France was also one of the lands of the golden age of the cabaret and the transgender cabaret in particular. All changed with the hospital teams, which started to set up from 1979 and which worked up and regulated all transitions. Hormones, were not any more on "free" sale, for example, and change of the civil status became impossible in France until its condemnation by the European Court of Human Rights in 1992.The analysis which I made of this cohabitation indicated that the craze for the cabaret symbolizes a craze for trans people but in a place defined as outside of the public place. Inside this public place, the cabaret celebrities had some difficulties with the police, for example. Trans people seem to have been tolerated as long as they were not visible in the common spaces and as they did not claim this visibility.
This political and cultural limit was illustrated by the reactions to the first church marriage of Coccinelle in 1960. This mediatized marriage made scandal in France and caused a political and legislative retort: the impossibility to change civil status and thus to get married or to adopt, for example.
editions-harmattan.fr
Society adulates on one side and represses on the other one. From the 1960s there was a kind of French hypocrisy, which we had to find in other countries, in the acceptance of the trans people of the cabaret and the rights of all the trans people. The psychiatrization or the pathologization were also political tools of control and sometimes of repression. 
Monika: What do you think about the present situation of transgender women in the French society?
It is difficult to say whether the situation really improved in terms of society progress. The increasing visibility of transmen and transwomen in particular could indicate an improvement of the living conditions. 
In practice, transwomen always seem to be exotic objects or rarities in the media, at university, etc. In the militant circles, the situation of the transwomen seems, from my point of view, to go into the right direction.
In the society generally, everything depends most of the time on images proposed by the media. Besides, the French context has presented rather violent conservatism for two years and it has not helped at all in the construction of a positive image of trans people.
The situation will improve with tackling real obstacles, including the changes of civil status for example, access to the health service,  jobs and housing.
Monika: Is there any difference in the way the French political parties address the needs and rights of transgender community?
Karine in 2012.
Photo by Leya Smith.
Karine: The differences are real. The left-wing parties are more open, it is indisputable. But in the said “progressive” or left parties, compared with other more conservative parties, there are also differences in the analysis of needs and rights of trans people.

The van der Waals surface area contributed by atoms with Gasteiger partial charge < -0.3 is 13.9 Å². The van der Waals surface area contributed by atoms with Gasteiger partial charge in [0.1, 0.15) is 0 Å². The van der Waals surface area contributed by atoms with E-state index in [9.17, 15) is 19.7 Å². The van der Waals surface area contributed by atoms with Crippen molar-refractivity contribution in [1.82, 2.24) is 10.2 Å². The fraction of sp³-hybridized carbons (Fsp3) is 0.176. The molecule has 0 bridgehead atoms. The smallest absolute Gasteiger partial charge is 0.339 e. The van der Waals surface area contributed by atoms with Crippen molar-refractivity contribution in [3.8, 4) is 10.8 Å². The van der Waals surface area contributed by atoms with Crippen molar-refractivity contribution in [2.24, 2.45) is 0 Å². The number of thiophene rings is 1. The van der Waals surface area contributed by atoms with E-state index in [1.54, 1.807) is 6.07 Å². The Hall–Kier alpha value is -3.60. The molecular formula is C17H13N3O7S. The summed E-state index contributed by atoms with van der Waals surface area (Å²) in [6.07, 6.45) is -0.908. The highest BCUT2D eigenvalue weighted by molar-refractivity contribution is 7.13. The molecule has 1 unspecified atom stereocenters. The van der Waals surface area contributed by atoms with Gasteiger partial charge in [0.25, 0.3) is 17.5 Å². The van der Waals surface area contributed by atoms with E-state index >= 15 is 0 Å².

The problem of all the parties is that they do not comprehend the trans issues. They want to act for the well-being of the trans community but without consulting trans people. That is why the diverse proposals for legal amendments of civil status are imperfect and divide associations and collectives. 
The politics has a vision only based on the “transsexual model” as it was built by the forensic medicine and the psychiatry. Particularly without taking into account the diversity of the trans population needs, which vary according to their transition or route of life, before a social experience of life in its everyday nature.
Even in strictly "health" related issues, to be trans does not limit itself to hormones and operations. The politics and policies have difficulty in understanding it and do not give to themselves the ways of this understanding by not listening to the trans people, by not handing over to them and even by not trying to meet them "in reality".
Monika: How do you perceive the attitude of the administration of President Hollande towards the transgender community? 
Karine: President François Hollande disappointed a lot, from this point of view, by not respecting its electoral campaign promises. After the outburst of violence of the most conservative Christian lobbies against the "marriage for all", the socialist party was afraid of waking these lobbies with a law in favour of trans people over and above the fact that republican parties surf on these lobbies with whom they sometimes maintain very shady relations. There are thus few chances that the rights of trans people will progress under this legislature. 
Karine in 2012.
Photo by Leya Smith.
Monika: Politics is based on the interaction with different interest groups that wish to pursue their specific goals. How successful is the French transgender community in this respect? 
Karine: One of the specificities of the French case it is its role of pioneer in pathologization / psychiatrization of the identity. Any analysis has to take into account this specificity to understand the French opposition to progress.
The policies of alliance are concerned themselves. Within the LGB movements, for example, the claiming of psychiatric emancipation of protocols are misunderstood. The transidentité was associated for so long with the psychiatric follow-ups which other groups have difficulty in understanding that the trans people are capable of realizing transitions without psychiatrists, if such is their wish.
The difficulty showing a united front also ensues from difficulties interacting with other autonomous or institutional groups. Another example relates to recent conflicts between materialistic feminists and feminist trans movements. Certain papers call back clearly the positions held by Janice Raymond in 1979 … The trans movements were clearly beside the LGB movements from about more than twenty years (recall Stonewall…) and they showed their solidarity with the inter-sexed, precarious, illegal immigrants or still sex-workers. However, the LGB movement shows itself as much less united with the trans movement and other allied movements as that of the inter-sexed. I specify that I make this analysis from a French point of view.